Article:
Marzi Tom I. Dzieci i ryby głosu nie mają

Marzi Tom I Dzieci i ryby g osu nie maj Marzi to opowie o Polsce lat widzianej oczami kilkuletniej dziewczynki Niepowi zane fabularnie historie ukazuj wiat kt rego logik narzuca wola przetrwania Kolejki zapisy na towary zakupy na zapa

  • Title: Marzi Tom I. Dzieci i ryby głosu nie mają
  • Author: Marzena Sowa Sylvain Savoia
  • ISBN: 9788323729327
  • Page: 366
  • Format: None
  • Marzi to opowie o Polsce lat 80 widzianej oczami kilkuletniej dziewczynki Niepowi zane fabularnie historie ukazuj wiat, kt rego logik narzuca wola przetrwania Kolejki, zapisy na towary, zakupy na zapas, zabawy dzieci, pielgrzymka papie a, czo gi na ulicach Nie ma tu wielkiej polityki, martyrologii ani sentymentalizmu, jest natomiast szczero w portretowaniu postaMarzi to opowie o Polsce lat 80 widzianej oczami kilkuletniej dziewczynki Niepowi zane fabularnie historie ukazuj wiat, kt rego logik narzuca wola przetrwania Kolejki, zapisy na towary, zakupy na zapas, zabawy dzieci, pielgrzymka papie a, czo gi na ulicach Nie ma tu wielkiej polityki, martyrologii ani sentymentalizmu, jest natomiast szczero w portretowaniu postaci i relacji rodzinnych oraz dba o o szczeg y.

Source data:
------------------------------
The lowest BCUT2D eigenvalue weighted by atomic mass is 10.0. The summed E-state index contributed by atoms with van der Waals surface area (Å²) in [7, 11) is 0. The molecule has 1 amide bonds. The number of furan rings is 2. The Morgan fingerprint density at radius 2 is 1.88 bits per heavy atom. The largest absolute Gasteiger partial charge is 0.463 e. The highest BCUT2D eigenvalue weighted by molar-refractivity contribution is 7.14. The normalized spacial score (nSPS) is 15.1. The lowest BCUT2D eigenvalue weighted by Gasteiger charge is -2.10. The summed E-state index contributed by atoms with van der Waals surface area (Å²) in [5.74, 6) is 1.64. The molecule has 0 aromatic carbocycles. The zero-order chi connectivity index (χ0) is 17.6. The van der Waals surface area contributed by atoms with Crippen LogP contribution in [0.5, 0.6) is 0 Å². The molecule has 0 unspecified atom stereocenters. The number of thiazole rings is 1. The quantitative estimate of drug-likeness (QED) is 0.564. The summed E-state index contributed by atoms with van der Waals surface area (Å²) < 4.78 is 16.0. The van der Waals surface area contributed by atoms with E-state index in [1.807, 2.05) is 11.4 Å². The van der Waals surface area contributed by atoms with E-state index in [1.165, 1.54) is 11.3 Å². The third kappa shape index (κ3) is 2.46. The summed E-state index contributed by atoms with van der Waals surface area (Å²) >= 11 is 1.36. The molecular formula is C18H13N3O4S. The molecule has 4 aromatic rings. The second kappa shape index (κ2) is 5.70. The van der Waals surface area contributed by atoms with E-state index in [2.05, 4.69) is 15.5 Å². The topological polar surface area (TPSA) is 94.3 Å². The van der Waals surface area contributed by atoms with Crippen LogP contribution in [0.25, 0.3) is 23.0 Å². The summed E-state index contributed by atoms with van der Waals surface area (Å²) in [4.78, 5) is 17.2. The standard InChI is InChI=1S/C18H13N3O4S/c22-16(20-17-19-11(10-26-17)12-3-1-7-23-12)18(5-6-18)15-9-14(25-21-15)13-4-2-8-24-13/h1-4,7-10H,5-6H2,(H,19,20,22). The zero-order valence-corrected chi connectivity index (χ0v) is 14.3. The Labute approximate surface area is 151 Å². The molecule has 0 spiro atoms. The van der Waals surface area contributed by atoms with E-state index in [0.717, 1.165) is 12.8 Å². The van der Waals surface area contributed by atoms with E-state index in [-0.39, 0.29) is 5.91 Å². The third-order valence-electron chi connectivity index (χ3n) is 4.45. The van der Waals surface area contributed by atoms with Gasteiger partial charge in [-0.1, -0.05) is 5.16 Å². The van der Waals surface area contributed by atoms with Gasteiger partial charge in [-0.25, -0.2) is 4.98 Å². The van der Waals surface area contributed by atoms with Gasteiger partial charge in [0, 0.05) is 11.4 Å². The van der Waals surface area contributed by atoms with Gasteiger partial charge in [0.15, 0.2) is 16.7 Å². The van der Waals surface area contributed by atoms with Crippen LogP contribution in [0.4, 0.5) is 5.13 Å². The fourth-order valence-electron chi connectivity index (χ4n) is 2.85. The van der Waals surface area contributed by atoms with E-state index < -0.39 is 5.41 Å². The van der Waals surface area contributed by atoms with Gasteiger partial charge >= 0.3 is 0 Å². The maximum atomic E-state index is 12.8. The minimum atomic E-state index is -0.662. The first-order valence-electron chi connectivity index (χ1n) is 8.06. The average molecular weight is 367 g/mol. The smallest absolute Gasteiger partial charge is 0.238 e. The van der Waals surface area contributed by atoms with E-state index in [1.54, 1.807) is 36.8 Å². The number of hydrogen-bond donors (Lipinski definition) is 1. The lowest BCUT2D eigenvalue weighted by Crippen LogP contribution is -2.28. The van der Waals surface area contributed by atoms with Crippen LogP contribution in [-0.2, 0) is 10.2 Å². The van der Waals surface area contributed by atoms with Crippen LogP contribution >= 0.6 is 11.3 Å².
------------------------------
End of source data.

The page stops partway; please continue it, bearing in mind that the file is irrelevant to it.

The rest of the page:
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      Posted by:Marzena Sowa Sylvain Savoia
      Published :2019-06-18T11:53:21+00:00

    Marzena Sowa Sylvain Savoia

    Marzena Sowa is a Polish cartoonist Since 2001, she has been living in France and Brussels Sowa studied at the Jagiellonian University in Cracow and then at the Michel de Montaigne University in Bordeaux Sowa is the author of the autobiographical comic Marzi, a series of comics about her childhood in 1980s era Poland She writes about life under communism, food shortages, and her childish escapades The illustrator is Sylvain Savoia, Sowa s life partner So far, six volumes of Marzi have been published by comic book publisher Dupuis In Poland, the first three volumes were collected and published by Egmont Marzi is also translated into Spanish and, in 2011, into English.